Author David Scott Richardson has picked a volatile period of American history to set this battle between the state and Native American rights and the coming-of-age of a politically and environmentally conscious teenager. Alex was genuinely caring, and I particularly appreciated his willingness to embrace the unknown and not fear it. Many of his contemporaries would blame the Native American net fishing for the decline in fish stocks without considering that this was a multi-faceted problem that needed to be addressed on many fronts. Alex's courage in standing up for his beliefs, even in the face of his father's employment by the Game Office, took real character plus required research and soul searching, both of which Alex was prepared to do. I appreciated that Alex took the time to meet, befriend, and try to understand the individuals who made up the Nisqually tribe rather than just generalizing them. River's Reach is a thoughtful, easy-to-read, and challenging novel that makes the reader question their own beliefs and prejudices, which, for me, is a mark of an excellent book. I thoroughly enjoyed this book and can highly recommend it.

Frank Mutuma

Many things were going on, including the Vietnam War, which made Alex worry about the possibility of the draft. Back at home, antiwar protests were happening, as were protests about equal voting rights. In his hometown, a fishing war got out of hand between the locals and the Native Americans, who believed the Point Elliot and Medicine Creek treaties gave them fishing rights. What did Governor Stevens promise, and couldn't the State Department and the Nisqually tribe come to a compromise? To understand the Nisqually, Alex and Sid join the journalism club. How will this turn out, and will Charlie discover who was behind his arrest? Get a copy of River's Reach by David Scott Richardson to find out.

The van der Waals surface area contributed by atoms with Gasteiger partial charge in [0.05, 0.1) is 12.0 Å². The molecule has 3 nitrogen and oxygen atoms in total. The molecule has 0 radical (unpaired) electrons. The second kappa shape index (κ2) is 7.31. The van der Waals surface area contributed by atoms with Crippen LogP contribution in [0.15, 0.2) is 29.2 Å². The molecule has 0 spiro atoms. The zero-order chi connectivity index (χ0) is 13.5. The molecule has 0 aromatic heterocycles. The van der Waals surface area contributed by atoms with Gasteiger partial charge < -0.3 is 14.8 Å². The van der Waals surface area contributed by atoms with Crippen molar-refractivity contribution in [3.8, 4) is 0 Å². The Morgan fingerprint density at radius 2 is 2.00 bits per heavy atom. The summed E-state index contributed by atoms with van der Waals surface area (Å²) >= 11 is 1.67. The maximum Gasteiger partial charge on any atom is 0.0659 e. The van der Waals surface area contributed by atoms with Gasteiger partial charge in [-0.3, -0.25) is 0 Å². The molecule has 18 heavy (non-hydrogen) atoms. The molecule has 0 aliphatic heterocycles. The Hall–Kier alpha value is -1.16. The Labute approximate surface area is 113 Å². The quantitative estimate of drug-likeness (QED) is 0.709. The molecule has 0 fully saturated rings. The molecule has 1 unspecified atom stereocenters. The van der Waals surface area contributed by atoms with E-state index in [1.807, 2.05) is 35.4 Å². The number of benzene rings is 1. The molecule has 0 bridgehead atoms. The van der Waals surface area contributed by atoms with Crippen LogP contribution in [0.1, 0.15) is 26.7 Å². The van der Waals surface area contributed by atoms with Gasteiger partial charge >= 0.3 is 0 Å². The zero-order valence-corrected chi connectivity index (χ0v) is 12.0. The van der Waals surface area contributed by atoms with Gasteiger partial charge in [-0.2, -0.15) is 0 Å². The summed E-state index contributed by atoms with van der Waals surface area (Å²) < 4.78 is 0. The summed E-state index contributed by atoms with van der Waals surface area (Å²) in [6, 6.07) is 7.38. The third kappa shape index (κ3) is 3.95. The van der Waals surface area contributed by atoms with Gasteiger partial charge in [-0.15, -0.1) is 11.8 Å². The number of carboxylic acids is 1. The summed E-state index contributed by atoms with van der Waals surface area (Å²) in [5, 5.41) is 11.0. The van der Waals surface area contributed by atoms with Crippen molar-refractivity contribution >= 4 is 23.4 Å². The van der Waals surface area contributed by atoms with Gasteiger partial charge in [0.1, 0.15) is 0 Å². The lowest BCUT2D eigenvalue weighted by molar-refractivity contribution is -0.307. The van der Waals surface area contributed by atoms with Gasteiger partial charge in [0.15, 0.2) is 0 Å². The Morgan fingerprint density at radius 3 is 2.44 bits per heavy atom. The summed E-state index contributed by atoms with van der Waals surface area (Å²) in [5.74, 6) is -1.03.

With ongoing global issues such as climate change and rising intolerance, it's easy for young people to feel helpless, especially in areas where governments don't care. River's Reach by David Scott Richardson shows how even young people can contribute to the good fight where they are with what they have. I loved the themes covered by this book, such as diversity, tolerance, climate issues, and our moral responsibility to do the right thing. The book is thought-provoking and got me thinking about the role of the media in shaping public opinion and possible biases. As said in the book, what is happening today has roots in the past, and I hope the story triggers young people to read further and investigate for truths that might be hidden. The characters are well-developed, and David uses them effectively to pass on the intended message.